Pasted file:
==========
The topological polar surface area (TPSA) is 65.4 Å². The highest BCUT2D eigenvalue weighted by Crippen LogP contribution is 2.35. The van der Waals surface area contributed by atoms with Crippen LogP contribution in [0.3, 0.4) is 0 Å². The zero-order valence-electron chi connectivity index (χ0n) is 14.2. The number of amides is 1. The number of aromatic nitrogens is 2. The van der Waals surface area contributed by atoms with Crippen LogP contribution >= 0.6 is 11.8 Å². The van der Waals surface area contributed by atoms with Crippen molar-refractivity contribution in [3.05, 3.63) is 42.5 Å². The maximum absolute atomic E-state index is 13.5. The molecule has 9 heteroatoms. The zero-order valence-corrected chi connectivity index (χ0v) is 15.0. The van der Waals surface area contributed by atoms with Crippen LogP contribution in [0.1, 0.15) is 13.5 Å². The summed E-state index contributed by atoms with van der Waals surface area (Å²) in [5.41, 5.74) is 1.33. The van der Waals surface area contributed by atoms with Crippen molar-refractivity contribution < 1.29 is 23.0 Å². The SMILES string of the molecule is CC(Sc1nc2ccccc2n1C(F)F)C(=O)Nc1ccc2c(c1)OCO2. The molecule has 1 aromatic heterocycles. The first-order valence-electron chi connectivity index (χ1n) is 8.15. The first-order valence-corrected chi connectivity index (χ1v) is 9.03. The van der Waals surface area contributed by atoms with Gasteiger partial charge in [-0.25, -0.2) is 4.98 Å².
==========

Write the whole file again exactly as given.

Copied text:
The topological polar surface area (TPSA) is 65.4 Å². The highest BCUT2D eigenvalue weighted by Crippen LogP contribution is 2.35. The van der Waals surface area contributed by atoms with Crippen LogP contribution in [0.3, 0.4) is 0 Å². The zero-order valence-electron chi connectivity index (χ0n) is 14.2. The number of amides is 1. The number of aromatic nitrogens is 2. The van der Waals surface area contributed by atoms with Crippen LogP contribution >= 0.6 is 11.8 Å². The van der Waals surface area contributed by atoms with Crippen molar-refractivity contribution in [3.05, 3.63) is 42.5 Å². The maximum absolute atomic E-state index is 13.5. The molecule has 9 heteroatoms. The zero-order valence-corrected chi connectivity index (χ0v) is 15.0. The van der Waals surface area contributed by atoms with Crippen LogP contribution in [0.1, 0.15) is 13.5 Å². The summed E-state index contributed by atoms with van der Waals surface area (Å²) in [5.41, 5.74) is 1.33. The van der Waals surface area contributed by atoms with Crippen molar-refractivity contribution < 1.29 is 23.0 Å². The SMILES string of the molecule is CC(Sc1nc2ccccc2n1C(F)F)C(=O)Nc1ccc2c(c1)OCO2. The molecule has 1 aromatic heterocycles. The first-order valence-electron chi connectivity index (χ1n) is 8.15. The first-order valence-corrected chi connectivity index (χ1v) is 9.03. The van der Waals surface area contributed by atoms with Gasteiger partial charge in [-0.25, -0.2) is 4.98 Å².